the pros and cons of Cap and Trade legislation and the benefits of increased funding for clean energy research. It's worth reading.
Cap and Trade, which at one time was the climate change compromise plan of prominent Republicans like John McCain, failed to get through Congress this year. But as Leonhardt points out, the defeat is not the end of the road for climate change mitigation. If anything, it's a chance to start again on a more popular and possibly more effective approach. Had it passed, Leonhardt says, the Cap and Trade plan might not have been as successful as had been suggested, since it does little to curb the carbon emissions of other nations like China, India, and other developing countries with a growing appetite for cheap (dirty) fuel. Also, compromises might have made the bill weak to the point that major carbon polluters would be able to cut down on emissions simply by improving efficiency rather than transitioning to new technologies, which means clean energy sources like wind and solar power wouldn't get much of a leg up. So while the idea was to work within the market to promote a change in our energy economy -- an idea that should appeal to free market conservatives -- the results might have been disappointing, and insufficient.
A new proposal, released jointly from the conservative American Enterprise Institute and the progressive Brookings Institution, calls for an increase in annual federal investment for clean energy research to the tune of $25 billion, up from only $4 billion a year now. A key aspect of the new plan would stipulate that the money only go to programs that are actually reducing the cost of clean energy alternatives. That's important, because we can't realistically expect individuals, companies or other countries to spend much more than their neighbors on clean energy sources just because they want to do their part to help the environment. Many of us want to do our part, but we can't all spend tens of thousands of dollars rigging our houses with solar panels, or $40,000 on the new Chevy Volt.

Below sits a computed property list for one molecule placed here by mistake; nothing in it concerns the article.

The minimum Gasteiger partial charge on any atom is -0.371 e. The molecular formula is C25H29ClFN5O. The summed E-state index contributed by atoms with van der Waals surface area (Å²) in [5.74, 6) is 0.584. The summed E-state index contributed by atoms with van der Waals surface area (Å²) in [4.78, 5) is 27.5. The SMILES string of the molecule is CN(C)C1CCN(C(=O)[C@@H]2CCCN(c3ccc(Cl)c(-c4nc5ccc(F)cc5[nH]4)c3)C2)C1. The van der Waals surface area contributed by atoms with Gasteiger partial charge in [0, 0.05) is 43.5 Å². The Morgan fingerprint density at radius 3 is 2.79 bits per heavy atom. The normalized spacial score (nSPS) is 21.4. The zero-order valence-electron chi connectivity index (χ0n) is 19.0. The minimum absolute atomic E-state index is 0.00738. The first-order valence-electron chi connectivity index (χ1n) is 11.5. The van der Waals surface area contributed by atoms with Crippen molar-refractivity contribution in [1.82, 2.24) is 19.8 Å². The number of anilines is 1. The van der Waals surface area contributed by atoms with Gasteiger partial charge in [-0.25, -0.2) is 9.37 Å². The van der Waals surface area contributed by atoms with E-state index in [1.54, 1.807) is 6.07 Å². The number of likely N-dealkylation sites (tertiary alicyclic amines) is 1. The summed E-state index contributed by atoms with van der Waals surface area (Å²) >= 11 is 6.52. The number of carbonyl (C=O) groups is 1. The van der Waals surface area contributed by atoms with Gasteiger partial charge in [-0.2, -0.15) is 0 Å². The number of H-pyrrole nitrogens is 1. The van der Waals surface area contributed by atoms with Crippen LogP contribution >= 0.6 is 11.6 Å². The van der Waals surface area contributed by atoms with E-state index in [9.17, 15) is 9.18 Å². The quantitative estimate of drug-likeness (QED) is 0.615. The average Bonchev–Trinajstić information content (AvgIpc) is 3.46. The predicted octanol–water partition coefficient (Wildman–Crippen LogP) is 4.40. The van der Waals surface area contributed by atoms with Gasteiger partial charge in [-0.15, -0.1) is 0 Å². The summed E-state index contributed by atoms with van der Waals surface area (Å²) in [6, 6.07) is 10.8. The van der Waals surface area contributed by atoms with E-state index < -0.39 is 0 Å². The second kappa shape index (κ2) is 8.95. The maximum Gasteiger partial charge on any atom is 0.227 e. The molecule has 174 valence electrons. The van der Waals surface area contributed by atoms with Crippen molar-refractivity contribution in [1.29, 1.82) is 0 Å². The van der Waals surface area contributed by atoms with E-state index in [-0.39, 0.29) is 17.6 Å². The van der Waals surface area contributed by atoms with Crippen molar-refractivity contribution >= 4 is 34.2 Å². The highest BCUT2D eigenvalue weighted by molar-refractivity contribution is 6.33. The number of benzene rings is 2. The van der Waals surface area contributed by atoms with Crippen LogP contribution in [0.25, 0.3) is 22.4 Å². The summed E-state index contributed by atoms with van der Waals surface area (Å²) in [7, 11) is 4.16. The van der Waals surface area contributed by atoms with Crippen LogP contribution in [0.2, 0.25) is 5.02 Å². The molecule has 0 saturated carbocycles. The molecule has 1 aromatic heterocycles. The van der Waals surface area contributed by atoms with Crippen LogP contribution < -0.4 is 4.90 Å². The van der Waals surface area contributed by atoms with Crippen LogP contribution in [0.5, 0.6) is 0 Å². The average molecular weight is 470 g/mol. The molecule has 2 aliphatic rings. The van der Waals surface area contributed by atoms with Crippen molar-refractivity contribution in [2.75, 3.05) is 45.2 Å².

If the technology can be produced and consumed at competitive prices, though, everything changes.
While we've had solar power technology for decades, the high cost of photovoltaic cells has kept it from competing with coal and oil. This problem isn't easily solved, but more government funding will help companies work with experimental technologies that will be the key to reducing costs. From the consumer's perspective, it's all about price and availability. There's a big difference between asking people to recycle, which is free, and asking them to spend thousands of dollars more for electric cars or solar panels on the roof. Solar panels, electric and hybrid cars all need to come down in price significantly before we can expect a large section of the population to opt for them.
We as consumers have no direct control over emissions standards, but if every car were required to get 70 miles to the gallon, there would be no choice. We would all be driving them, and carbon emissions would be reduced considerably. Or if every car were an electric car, we would all be driving those. Nostalgia for muscle cars aside, few of us lament the improvements made in fuel economy over the last several decades. Fewer of us long for the days when leaded gasoline was the standard. If automobiles can be cleaner and more efficient, there won't be many complaints. But there is little impetus for the car companies to self-impose such measures; there must be an external force of some kind. An oil crisis or a widespread boycott might do the trick, but short of that, only the government has the capacity to set higher standards. Conservatives worry that the government will impose stiff regulations that stifle business, but if every company is in the same boat, I suspect they will find a way to compete. There will always be a market for transportation, and if it's a choice between meeting higher standards and not doing business in the United States, most companies will choose the former.
Even so, there is a legitimate debate over whether we achieve better results by imposing rigorous standards for progress, or by stimulating innovation to desired ends with government funding. The case for the latter is clear: government investment has been responsible for the development of powerful, world-changing technology, like the internet and communications satellites, and as Leonhardt quotes one sponsor of the new proposal, “We didn’t tax typewriters to get the computer. We didn’t tax telegraphs to get telephones." Superior products will eventually win out, and harnessing the infinitely abundant energy of the wind and the Sun is clearly superior to drilling and mining for finite resources. The difference with climate change is, we don't have all the time in the world. We wouldn't be facing a global calamity had it taken another 100 years to get to the computer or the telephone, but we will be facing a global calamity if we wait for market forces alone to change our energy consumption habits.
Reasonable people can disagree on the way forward, but the key is, government has to do something. It's the only entity that has the power to steer the unconscious group-think of the market. But regardless of what you think climate change legislation should look like, the first step is making sure the politicians we elect, Republicans or Democrats, actually believe in climate change. Without that, you can count on seeing precisely nothing done on this issue.
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